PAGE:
Life Needs a Laughtrack

While reading Nancy Cohen’s blog post “Cut That Wimpy Dialogue!,” I thought about how much smoother and more interesting dialogue in books is in comparison to normal conversation. In real life, we stutter and stammer, repeat words, interrupt each other, talk while another is still speaking, and we tell long drawn out stories that go nowhere. Such idiosyncracies would bore us to tears if we read them in a book, but we’re used to them in real life, perhaps because we’re more interested in our connection to the people we are talking to than the actual words we are using, or perhaps we are more forgiving because we know none of us can rewrite our spontanous speech to make it vigorous and decisive as we do in our books.

I used to be more congnizant of what I was saying. I would hear the wrong words as they came out of my mouth, and I tried to correct them before they hit the air, but that just made me sound like a stammering fool. Now that I don’t listen to myself as much, I talk smoothly without stammers, but still, my conversation is normal. In other words, if my life were a book, most of my words would be edited out.

Since most conversations in real life are less than scintillating (since most of life itself is less than scintillating) maybe what we need are laughtracks. Laughtracks — especially loud and raucus laughtracks — are prevalent in television comedies that have little humor and less wit, but the laughtrack gets your adrenaline going and makes you think you are watching something special. Or at least makes you think you have some connection to the story, which makes you feel less foolish for watching the silly show. Inane comments on a comedy without a laughtrack leave us cold. So why shouldn’t we each come with our own private laughtrack? If we say something that falls flat, canned laughter floats around us and our listeners, making us seem brilliant and witty. And if what we said was really inane, the laughtrack would rise to a crescendo, drowning out the echo of our words still hanging in the air, making it impossible for anyone to remember them.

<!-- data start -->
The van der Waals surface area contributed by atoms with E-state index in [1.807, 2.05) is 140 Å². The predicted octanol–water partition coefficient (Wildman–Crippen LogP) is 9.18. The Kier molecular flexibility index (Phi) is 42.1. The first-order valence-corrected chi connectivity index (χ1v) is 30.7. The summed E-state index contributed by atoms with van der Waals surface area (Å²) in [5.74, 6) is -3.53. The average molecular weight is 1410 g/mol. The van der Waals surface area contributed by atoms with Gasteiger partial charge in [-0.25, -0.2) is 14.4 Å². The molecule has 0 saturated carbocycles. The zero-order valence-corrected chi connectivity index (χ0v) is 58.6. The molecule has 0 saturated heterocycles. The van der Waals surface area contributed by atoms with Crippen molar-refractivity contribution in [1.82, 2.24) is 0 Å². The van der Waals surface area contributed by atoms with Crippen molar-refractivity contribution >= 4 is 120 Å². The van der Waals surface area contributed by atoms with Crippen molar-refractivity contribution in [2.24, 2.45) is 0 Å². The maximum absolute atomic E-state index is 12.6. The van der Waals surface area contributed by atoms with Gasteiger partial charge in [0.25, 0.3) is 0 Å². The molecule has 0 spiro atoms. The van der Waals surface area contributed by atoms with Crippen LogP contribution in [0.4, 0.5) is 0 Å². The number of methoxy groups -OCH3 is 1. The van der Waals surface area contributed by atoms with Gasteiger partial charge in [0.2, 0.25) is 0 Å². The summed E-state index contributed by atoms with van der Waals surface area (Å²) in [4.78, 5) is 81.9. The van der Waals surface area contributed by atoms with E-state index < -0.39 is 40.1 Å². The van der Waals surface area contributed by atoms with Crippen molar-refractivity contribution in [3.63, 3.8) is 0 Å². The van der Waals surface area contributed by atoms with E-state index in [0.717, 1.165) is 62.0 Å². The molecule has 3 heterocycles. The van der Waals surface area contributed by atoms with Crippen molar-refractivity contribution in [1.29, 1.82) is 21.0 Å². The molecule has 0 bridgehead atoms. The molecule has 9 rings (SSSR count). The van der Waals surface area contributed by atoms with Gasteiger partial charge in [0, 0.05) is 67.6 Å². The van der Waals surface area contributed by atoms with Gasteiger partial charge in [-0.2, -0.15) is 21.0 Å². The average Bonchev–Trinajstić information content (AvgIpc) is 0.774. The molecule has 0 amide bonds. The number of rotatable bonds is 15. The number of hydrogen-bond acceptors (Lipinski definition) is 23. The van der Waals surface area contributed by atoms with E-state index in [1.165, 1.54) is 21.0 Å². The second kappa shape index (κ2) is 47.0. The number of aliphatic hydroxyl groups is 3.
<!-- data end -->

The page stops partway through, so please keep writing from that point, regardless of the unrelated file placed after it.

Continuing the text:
On the other hand, the constant sound of raucus laughter could get on our nerves. Maybe it’s best to leave things the way they are, and save our wit and wisdom for writing where we can edit the words until they are so perfect there would be no need of a laughtrack for distraction.

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2 Responses to “Life Needs a Laughtrack”

  1. Nancy J. Cohen Says:

    I hate laughtracks. Probably that’s why I never watch sit coms. They seem so false. And yes, dialogue in real life is full of qualifiers, some times on purpose. Like, maybe when we’re talking to our husbands or boyfriends and we don’t want to sound so forceful, we might instead begin a sentence with “I’m thinking about how we might….” Also, often what we say on the outside doesn’t jive with our inner thoughts. We might say, “I suppose so,” when we really think “I know so”, but women are trained not to come across as pushy.

    • Pat Bertram Says:

      A lot of men hate those qualifiers — they say they want women to be straightforward and just come right out and say what they want rather than work up to it as in your example: “I’m thinking about how we might….” but if you don’t use the qualifiers, they feel as if women are being too pushy. Once you get the hang of it, writing dialogue is a lot easier than real life conversation — so much less to worry about.


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